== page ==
The Seller MLPA is a contract between GEMH and the Depositor. In Section Five of the Seller MLPA, GEMH made fourteen additional R&Ws regarding GEMH's ability to transfer the mortgage loans and perform its obligations under the Seller MLPA. For example, GEMH represented and warranted that it "has the full power and authority to hold each Mortgage Loan, to sell each Mortgage Loan, and to execute, deliver, and perform, and to enter into and consummate, all transactions contemplated by" the Seller MLPA. Although GEMH did not make additional R&Ws regarding the quality of the mortgage loans in Section Six of the Seller MLPA, GEMH "assign[ed] all of its rights under the [Originator MLPA] including the representations and warranties with respect to the Mortgage Loans and the repurchase obligations of WMC contained therein."

In Section Seven of the Seller MLPA, GEMH undertook a repurchase obligation based on both the R&Ws made by GEMH in the Seller MLPA as well as the R&Ws made by WMC in the Originator MLPA. This commitment is central to the Trustee's claims here. Seller MLPA § 7(a) states that:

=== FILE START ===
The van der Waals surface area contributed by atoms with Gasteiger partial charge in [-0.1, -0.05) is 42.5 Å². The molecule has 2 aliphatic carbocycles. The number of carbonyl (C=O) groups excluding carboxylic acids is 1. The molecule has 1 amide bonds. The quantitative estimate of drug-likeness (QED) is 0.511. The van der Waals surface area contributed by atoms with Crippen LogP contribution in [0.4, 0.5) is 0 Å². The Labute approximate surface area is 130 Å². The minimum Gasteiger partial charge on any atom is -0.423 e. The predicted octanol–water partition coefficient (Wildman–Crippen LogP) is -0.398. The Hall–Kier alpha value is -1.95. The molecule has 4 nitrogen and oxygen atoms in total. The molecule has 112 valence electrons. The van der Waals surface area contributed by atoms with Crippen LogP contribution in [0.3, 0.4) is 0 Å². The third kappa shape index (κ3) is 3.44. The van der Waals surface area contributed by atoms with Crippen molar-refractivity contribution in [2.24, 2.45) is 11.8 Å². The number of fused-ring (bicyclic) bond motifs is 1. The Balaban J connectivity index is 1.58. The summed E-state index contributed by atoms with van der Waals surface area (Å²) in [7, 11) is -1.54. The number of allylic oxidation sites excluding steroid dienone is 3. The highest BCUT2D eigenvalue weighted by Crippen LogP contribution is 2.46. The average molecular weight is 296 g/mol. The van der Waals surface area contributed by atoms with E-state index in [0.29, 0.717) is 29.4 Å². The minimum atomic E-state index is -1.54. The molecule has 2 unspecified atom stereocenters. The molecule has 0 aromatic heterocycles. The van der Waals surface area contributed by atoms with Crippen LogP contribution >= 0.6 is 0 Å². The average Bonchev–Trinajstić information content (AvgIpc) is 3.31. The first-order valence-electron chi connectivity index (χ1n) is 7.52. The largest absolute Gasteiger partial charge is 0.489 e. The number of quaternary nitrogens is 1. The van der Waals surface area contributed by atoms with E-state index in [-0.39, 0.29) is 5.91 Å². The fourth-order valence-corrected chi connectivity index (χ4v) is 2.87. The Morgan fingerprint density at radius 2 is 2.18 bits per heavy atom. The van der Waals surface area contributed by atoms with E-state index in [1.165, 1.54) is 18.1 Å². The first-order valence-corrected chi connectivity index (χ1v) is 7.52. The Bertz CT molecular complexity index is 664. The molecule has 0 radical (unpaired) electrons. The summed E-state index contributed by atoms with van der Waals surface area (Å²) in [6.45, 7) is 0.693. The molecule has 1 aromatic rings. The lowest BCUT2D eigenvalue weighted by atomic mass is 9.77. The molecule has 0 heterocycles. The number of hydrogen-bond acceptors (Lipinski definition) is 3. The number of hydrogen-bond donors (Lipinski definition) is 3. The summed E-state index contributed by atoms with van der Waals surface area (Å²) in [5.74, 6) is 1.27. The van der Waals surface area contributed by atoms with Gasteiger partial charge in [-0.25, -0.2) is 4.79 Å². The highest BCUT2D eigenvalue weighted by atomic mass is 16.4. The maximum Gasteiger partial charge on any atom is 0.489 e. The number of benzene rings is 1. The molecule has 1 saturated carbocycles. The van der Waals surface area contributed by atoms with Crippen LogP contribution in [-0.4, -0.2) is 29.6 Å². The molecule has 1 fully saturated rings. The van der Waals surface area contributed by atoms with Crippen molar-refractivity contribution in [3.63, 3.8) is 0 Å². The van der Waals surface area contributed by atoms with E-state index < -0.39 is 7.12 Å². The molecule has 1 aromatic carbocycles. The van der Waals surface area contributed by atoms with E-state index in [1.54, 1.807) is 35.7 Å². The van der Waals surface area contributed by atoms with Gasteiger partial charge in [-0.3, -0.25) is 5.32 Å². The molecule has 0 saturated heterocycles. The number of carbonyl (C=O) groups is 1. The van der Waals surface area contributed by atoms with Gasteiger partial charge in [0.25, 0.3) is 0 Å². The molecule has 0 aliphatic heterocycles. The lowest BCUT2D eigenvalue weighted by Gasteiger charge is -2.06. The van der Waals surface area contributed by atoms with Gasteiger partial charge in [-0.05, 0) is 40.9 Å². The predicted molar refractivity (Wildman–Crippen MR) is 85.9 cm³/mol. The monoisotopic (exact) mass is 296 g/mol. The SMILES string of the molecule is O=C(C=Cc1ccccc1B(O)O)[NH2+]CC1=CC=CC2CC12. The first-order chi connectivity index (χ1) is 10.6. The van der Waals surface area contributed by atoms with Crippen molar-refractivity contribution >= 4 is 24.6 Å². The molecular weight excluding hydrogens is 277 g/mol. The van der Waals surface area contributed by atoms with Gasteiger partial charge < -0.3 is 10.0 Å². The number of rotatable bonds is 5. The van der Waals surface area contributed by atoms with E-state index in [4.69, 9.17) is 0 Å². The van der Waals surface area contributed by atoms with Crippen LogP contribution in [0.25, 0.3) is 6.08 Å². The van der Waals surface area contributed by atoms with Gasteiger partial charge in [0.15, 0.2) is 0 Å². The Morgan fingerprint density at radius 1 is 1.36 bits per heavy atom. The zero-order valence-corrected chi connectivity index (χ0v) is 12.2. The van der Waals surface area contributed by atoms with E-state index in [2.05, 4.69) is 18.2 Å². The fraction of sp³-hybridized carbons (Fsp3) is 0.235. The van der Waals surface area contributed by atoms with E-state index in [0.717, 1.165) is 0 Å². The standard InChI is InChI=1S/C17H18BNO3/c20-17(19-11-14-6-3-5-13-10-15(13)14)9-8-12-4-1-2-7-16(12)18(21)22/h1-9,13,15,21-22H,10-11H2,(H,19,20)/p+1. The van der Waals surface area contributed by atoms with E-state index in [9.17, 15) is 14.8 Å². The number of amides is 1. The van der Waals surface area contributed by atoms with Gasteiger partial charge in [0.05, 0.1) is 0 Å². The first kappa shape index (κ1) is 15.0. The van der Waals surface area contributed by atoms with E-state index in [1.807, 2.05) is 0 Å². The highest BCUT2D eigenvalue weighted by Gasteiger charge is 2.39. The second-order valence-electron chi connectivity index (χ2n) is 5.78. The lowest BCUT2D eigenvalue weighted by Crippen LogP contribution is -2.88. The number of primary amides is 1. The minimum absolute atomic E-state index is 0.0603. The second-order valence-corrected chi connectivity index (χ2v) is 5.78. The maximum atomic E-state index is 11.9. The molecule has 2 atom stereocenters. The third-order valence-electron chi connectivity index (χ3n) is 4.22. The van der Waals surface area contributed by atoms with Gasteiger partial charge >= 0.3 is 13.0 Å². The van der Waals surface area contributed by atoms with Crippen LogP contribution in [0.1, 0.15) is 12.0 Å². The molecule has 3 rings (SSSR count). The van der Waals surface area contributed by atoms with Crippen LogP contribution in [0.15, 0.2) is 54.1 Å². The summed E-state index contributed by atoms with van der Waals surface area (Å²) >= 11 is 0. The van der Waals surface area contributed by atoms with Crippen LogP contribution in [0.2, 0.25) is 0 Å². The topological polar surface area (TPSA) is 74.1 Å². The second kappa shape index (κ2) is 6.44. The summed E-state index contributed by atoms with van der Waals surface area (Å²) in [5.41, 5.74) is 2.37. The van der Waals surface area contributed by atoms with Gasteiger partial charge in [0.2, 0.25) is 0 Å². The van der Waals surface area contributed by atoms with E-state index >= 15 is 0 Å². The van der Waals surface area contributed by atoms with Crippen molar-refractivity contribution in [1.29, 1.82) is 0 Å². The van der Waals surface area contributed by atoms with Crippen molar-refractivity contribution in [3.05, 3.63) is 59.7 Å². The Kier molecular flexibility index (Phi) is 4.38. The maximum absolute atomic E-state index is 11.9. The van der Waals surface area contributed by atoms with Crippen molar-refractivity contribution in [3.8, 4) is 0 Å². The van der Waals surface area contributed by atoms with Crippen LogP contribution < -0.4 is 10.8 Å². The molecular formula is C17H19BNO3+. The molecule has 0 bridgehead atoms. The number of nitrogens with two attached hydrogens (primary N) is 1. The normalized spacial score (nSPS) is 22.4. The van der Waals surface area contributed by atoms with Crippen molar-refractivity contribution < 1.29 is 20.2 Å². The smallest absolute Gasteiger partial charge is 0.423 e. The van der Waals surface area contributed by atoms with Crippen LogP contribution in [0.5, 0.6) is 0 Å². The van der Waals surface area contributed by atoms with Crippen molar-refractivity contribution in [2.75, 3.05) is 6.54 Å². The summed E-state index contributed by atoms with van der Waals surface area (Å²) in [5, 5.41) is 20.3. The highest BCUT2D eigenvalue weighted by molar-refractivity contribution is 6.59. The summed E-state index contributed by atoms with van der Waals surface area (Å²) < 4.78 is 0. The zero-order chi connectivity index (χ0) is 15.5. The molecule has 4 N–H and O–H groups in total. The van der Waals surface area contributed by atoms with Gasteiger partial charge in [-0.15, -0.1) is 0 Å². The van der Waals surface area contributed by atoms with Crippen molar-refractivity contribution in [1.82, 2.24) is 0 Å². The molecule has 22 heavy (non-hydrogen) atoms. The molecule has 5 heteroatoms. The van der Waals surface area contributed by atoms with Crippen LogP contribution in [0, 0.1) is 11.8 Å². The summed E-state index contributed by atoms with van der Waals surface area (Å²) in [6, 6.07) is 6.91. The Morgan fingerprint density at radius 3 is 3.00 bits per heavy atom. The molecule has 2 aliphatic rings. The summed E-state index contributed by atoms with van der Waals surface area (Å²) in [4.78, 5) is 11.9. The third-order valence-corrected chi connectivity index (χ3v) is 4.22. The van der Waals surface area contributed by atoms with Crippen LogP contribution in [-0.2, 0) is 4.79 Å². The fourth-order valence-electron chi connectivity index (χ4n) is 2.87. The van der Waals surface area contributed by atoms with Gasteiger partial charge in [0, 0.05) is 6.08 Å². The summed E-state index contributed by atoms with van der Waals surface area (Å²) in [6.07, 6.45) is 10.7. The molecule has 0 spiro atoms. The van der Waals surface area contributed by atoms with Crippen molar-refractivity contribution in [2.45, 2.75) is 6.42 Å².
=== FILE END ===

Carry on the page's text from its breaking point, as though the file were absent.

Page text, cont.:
Upon discovery by [GEMH], [the Depositor], or any assignee, transferee or designee of [the Depositor]... of a breach of any of the [R&Ws] contained in Section Five of Six or the [Originator MLPA]... the party discovering the breach shall give prompt written notice to the other. Within ninety (90) days of its discovery or its receipt of notice of... any such breach of a [R&W]... [GEMH] shall... cure such defect or breach[, ]... repurchase the affected Mortgage Loan... or... substitute [for] [the affected loan].

(Emphasis added.)[3]

Seller MLPA § 7(b) clarifies the limitations of GEMH's liability for breaches of the R&Ws contained in both MLPAs. It lists the "sole" remedies available to the Depositor or its assignee. Seller MLPA § 7(b) provides:

It is understood and agreed that the obligations of [GEMH]... to cure, ... repurchase or substitute for a defective Mortgage Loan constitute the sole remedies of [the Depositor] against [GEMH] respecting... a breach of the [R&Ws] contained in [the ...